Returning to the eventing, I think I am missing something else, too: by giving an eventing team an extra penalty for substituting a horse part-way you unintentionally (I hope) incentivise a rider to plug on with a horse that is feeling below par (while not so hopping-lame that a vet will notice) rather than pull someone off the substitute’s bench.
The FEI should have learned about the law of unintended consequences from the first year of its de-merit, penalty system in endurance. It’s a great idea in principle, but still needs refinement which, in fairness, is happening.
For instance, the 25 penalties awarded to the rider of a horse vetted out for metabolics requiring vet treatment has led to a perceptible rise in “retirements” on the loops, presumably to avoid the penalty. There is an even more difficult-to-comprehend apparent drop in fatal injuries this year, which command 80 penalties. I don’t believe fewer horses are dying in endurance just yet, judging by the dire results still emanating from Dubai in particular, where a national ride on Monday this week saw a completion rate of just 16%. To me, it’s more likely folk are now incentivised to ship a traumatically injured horse off site before euthanasia, to avoid the penalty points.
As for new-look Olympic Grand Prix dressage, I am baffled why the Special will in future be ridden with music. If onlookers can’t concentrate on something on its own merits for just a few minutes, covers of old favourites from Abba and Springsteen won’t keep them on their seats.
I did not go to Rio, but had a lengthy email exchange with a general sports writer friend dispatched to report the dressage, in which I tried to explain the difference between a set test ridden with music in the background and the freestyle to music. Well, that was an hour of my life I won’t get back!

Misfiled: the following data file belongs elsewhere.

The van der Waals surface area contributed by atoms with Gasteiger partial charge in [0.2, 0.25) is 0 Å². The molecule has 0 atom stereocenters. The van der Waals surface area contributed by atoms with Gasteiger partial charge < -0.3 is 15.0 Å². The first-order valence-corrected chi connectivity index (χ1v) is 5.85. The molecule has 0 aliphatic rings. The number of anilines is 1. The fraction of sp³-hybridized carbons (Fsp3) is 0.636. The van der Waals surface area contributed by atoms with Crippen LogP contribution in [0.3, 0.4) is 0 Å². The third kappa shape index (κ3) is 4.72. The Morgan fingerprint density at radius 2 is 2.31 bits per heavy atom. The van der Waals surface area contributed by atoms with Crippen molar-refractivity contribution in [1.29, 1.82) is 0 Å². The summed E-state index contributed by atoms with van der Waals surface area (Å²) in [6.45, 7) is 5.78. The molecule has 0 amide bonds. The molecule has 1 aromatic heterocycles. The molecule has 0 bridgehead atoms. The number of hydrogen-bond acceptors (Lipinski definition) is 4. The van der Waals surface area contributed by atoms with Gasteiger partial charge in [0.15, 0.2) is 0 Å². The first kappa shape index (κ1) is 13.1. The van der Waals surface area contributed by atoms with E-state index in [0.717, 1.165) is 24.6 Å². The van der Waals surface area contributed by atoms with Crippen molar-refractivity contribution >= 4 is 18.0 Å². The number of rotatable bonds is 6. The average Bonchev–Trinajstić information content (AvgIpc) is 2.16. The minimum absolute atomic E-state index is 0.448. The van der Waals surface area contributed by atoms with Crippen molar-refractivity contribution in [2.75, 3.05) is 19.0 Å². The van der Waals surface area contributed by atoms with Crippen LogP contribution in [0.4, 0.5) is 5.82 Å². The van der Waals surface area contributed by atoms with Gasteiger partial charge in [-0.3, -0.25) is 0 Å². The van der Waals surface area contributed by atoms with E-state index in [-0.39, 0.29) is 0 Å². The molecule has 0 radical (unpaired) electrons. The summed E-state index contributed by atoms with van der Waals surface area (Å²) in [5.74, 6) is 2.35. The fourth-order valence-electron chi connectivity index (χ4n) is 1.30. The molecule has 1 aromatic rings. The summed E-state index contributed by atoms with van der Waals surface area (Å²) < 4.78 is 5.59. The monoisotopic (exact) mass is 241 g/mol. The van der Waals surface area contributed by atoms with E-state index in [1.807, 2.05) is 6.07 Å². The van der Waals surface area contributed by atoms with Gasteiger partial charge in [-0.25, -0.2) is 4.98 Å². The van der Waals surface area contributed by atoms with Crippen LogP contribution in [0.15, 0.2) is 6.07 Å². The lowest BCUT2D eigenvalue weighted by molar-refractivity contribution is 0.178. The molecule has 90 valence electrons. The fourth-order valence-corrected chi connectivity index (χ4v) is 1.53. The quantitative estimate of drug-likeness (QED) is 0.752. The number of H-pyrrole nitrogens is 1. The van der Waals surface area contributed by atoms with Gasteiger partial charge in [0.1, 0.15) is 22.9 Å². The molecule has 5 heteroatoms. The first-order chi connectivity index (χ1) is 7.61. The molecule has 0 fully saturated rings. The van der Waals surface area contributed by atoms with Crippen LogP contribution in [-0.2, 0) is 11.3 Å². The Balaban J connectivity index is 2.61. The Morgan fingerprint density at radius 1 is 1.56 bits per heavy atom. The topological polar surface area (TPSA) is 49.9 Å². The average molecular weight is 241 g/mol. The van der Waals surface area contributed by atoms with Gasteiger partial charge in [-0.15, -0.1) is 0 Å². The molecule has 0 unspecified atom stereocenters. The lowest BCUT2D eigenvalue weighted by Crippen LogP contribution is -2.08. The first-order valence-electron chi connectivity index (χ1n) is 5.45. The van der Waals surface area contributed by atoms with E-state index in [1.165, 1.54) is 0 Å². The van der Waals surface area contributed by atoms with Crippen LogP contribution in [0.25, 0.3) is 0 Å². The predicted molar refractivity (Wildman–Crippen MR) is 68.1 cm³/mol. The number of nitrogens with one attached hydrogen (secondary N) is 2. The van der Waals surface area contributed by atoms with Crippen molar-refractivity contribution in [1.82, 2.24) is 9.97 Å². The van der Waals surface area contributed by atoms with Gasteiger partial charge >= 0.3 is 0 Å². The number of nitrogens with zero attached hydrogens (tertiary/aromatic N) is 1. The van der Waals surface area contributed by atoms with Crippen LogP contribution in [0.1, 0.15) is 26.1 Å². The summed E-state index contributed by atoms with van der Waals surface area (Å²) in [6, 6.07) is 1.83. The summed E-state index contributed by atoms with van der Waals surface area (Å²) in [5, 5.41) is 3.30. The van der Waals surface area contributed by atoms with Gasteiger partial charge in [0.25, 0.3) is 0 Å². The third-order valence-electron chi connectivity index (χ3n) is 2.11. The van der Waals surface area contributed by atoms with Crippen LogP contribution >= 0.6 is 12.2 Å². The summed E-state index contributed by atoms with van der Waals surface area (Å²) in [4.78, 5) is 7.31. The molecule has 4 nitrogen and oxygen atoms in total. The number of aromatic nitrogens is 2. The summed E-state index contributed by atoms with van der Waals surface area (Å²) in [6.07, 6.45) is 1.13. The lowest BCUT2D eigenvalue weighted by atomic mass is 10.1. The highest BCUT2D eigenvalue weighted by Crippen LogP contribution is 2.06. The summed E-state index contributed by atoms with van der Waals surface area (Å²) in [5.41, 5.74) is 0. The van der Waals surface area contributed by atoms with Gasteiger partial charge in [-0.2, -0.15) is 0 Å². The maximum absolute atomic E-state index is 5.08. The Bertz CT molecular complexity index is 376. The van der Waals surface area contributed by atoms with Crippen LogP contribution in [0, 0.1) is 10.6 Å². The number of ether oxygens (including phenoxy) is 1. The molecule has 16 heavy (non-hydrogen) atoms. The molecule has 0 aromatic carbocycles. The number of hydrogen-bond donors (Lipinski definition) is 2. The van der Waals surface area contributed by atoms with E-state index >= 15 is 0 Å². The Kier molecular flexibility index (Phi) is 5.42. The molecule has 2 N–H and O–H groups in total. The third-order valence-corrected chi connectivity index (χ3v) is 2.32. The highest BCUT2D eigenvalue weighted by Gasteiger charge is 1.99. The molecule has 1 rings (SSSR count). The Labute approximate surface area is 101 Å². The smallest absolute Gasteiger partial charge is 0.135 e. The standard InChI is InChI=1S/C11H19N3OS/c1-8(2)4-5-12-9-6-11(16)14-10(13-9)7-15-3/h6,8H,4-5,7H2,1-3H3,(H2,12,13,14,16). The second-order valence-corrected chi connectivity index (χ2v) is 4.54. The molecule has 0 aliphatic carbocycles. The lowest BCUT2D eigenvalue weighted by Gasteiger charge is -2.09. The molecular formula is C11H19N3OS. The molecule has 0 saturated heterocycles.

Media received several press releases from the FEI on Tuesday about the new format vote. One quoted Ingmar thus: “We are a sport with 134 national federations, and it’s correct [I think he means factually accurate, rather than justifiable] that only a limited number of them compete at elite level, but we can only be ambitious and get more national federations to compete at the top level if we can offer them an avenue for development.”
I hope this does not herald a push to get people riding on every rocky outcrop of the developing world. Winter sports, for instance, are not heavily pushed in the not especially ski-friendly UK, north Africa or the West Indies, yet equestrianism often seems fixated on asserting itself in countries that are geographically and environmentally unsuitable, even hostile. This is all the more disturbing because equestrian is the only regulated sport where a non-human sentient being doesn’t have the choice whether to participate.
Just two weeks ago I attended the World Horse Welfare conference in London, where HH Sheikh Sultan bin Zayed al Nahyan courageously pointed the finger at his homeland, the United Arab Emirates, for turning endurance into a “broken” sport.
One of Sheikh Sultan’s fellow speakers was Chris Riggs of the Hong Kong Jockey Club, who gave a demoralising account of efforts to scratch the surface of horse welfare in organised sport on mainland China: according to Riggs, there is a serious shortage of drugs available for humane euthanasia.
This reminded me of my conversation with a member of the now defunct Endurance Strategic Planning Group (ESPG) and a representative of the FEI’s Equine Community Integrity Unit during the 2013 FEI General Assembly in Montreux, Switzerland. Those three long years ago we were transfixed by evidence of all the doping and fractures in FEI Group 7 endurance (Middle East,) while not yet being aware of other scandals yet to emerge – horse ID fraud and the phantom rides. The ESPG bod said: “We have just got to sort out Group 7; if we can’t, heaven help us if a country the size of China gets a taste for endurance.” Indeed.
For sure it’s honourable to open up the Olympic dream, but I don’t want to see any more countries hauled out of their comfort zone than we already have, or to see equestrianism pushed into further parts of the world that, through no fault of their own, are profoundly horse-averse.
“Universality” is all very well, but you need to know where to stop. Or where we should even have already stopped.